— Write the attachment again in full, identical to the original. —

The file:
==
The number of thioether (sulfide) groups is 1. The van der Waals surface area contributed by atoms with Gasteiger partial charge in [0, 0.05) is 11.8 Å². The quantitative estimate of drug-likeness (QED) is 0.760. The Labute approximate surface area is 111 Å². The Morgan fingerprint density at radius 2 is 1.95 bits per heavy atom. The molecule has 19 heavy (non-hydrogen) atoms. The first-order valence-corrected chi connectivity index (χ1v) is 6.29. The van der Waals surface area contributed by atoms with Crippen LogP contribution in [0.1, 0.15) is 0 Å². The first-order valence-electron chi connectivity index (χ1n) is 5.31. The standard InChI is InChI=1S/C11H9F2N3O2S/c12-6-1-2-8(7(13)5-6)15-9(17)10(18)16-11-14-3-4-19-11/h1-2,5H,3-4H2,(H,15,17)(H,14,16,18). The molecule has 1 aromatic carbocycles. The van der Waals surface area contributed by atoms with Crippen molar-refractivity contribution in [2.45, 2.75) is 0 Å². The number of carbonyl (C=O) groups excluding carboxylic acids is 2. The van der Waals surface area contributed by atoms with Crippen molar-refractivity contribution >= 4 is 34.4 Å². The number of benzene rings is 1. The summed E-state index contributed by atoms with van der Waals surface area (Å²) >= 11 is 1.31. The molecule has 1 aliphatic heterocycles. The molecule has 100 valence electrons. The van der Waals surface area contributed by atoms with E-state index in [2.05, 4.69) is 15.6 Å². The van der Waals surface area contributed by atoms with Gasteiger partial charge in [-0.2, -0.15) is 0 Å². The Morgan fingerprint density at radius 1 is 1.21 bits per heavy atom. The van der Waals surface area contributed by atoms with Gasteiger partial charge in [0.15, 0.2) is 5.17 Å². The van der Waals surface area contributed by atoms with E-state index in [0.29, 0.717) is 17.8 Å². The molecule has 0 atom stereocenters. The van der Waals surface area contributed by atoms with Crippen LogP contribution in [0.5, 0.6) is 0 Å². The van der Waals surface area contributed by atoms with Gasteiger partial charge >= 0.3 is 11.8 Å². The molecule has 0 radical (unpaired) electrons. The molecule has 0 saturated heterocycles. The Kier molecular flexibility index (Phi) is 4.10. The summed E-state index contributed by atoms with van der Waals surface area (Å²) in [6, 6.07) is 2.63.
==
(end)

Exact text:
The number of thioether (sulfide) groups is 1. The van der Waals surface area contributed by atoms with Gasteiger partial charge in [0, 0.05) is 11.8 Å². The quantitative estimate of drug-likeness (QED) is 0.760. The Labute approximate surface area is 111 Å². The Morgan fingerprint density at radius 2 is 1.95 bits per heavy atom. The molecule has 19 heavy (non-hydrogen) atoms. The first-order valence-corrected chi connectivity index (χ1v) is 6.29. The van der Waals surface area contributed by atoms with Crippen LogP contribution in [0.1, 0.15) is 0 Å². The first-order valence-electron chi connectivity index (χ1n) is 5.31. The standard InChI is InChI=1S/C11H9F2N3O2S/c12-6-1-2-8(7(13)5-6)15-9(17)10(18)16-11-14-3-4-19-11/h1-2,5H,3-4H2,(H,15,17)(H,14,16,18). The molecule has 1 aromatic carbocycles. The van der Waals surface area contributed by atoms with Crippen molar-refractivity contribution in [2.45, 2.75) is 0 Å². The number of carbonyl (C=O) groups excluding carboxylic acids is 2. The van der Waals surface area contributed by atoms with Crippen molar-refractivity contribution >= 4 is 34.4 Å². The number of benzene rings is 1. The summed E-state index contributed by atoms with van der Waals surface area (Å²) >= 11 is 1.31. The molecule has 1 aliphatic heterocycles. The molecule has 100 valence electrons. The van der Waals surface area contributed by atoms with E-state index in [2.05, 4.69) is 15.6 Å². The van der Waals surface area contributed by atoms with Gasteiger partial charge in [-0.2, -0.15) is 0 Å². The Morgan fingerprint density at radius 1 is 1.21 bits per heavy atom. The van der Waals surface area contributed by atoms with Gasteiger partial charge in [0.15, 0.2) is 5.17 Å². The van der Waals surface area contributed by atoms with E-state index in [0.29, 0.717) is 17.8 Å². The molecule has 0 atom stereocenters. The van der Waals surface area contributed by atoms with Crippen LogP contribution in [0.5, 0.6) is 0 Å². The van der Waals surface area contributed by atoms with Gasteiger partial charge >= 0.3 is 11.8 Å². The molecule has 0 radical (unpaired) electrons. The molecule has 0 saturated heterocycles. The Kier molecular flexibility index (Phi) is 4.10. The summed E-state index contributed by atoms with van der Waals surface area (Å²) in [6, 6.07) is 2.63.